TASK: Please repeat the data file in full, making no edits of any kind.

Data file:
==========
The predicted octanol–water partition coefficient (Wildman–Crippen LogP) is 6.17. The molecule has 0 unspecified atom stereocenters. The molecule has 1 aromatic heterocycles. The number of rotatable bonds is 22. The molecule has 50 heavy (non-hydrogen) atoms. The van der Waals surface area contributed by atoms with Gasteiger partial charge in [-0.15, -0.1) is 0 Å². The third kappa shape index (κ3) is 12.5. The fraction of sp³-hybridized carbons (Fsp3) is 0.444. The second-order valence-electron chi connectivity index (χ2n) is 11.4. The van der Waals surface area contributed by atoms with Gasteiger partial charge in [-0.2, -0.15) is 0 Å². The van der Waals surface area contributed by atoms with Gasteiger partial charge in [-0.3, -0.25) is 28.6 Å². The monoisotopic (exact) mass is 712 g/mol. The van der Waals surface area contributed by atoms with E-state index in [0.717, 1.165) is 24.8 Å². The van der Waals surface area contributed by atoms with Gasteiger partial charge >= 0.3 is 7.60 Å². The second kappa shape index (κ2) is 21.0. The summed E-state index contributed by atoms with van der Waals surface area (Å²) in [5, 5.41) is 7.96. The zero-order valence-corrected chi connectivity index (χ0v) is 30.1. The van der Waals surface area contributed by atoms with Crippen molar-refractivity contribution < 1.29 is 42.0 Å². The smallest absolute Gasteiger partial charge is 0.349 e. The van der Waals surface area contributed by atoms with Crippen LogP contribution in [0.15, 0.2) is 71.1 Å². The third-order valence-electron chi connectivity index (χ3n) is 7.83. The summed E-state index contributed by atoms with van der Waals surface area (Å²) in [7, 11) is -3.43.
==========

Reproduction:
The predicted octanol–water partition coefficient (Wildman–Crippen LogP) is 6.17. The molecule has 0 unspecified atom stereocenters. The molecule has 1 aromatic heterocycles. The number of rotatable bonds is 22. The molecule has 50 heavy (non-hydrogen) atoms. The van der Waals surface area contributed by atoms with Gasteiger partial charge in [-0.15, -0.1) is 0 Å². The third kappa shape index (κ3) is 12.5. The fraction of sp³-hybridized carbons (Fsp3) is 0.444. The second-order valence-electron chi connectivity index (χ2n) is 11.4. The van der Waals surface area contributed by atoms with Gasteiger partial charge in [-0.2, -0.15) is 0 Å². The van der Waals surface area contributed by atoms with Gasteiger partial charge in [-0.3, -0.25) is 28.6 Å². The monoisotopic (exact) mass is 712 g/mol. The van der Waals surface area contributed by atoms with E-state index in [0.717, 1.165) is 24.8 Å². The van der Waals surface area contributed by atoms with Gasteiger partial charge >= 0.3 is 7.60 Å². The second kappa shape index (κ2) is 21.0. The summed E-state index contributed by atoms with van der Waals surface area (Å²) in [5, 5.41) is 7.96. The zero-order valence-corrected chi connectivity index (χ0v) is 30.1. The van der Waals surface area contributed by atoms with Crippen molar-refractivity contribution < 1.29 is 42.0 Å². The smallest absolute Gasteiger partial charge is 0.349 e. The van der Waals surface area contributed by atoms with Crippen LogP contribution in [0.15, 0.2) is 71.1 Å². The third-order valence-electron chi connectivity index (χ3n) is 7.83. The summed E-state index contributed by atoms with van der Waals surface area (Å²) in [7, 11) is -3.43.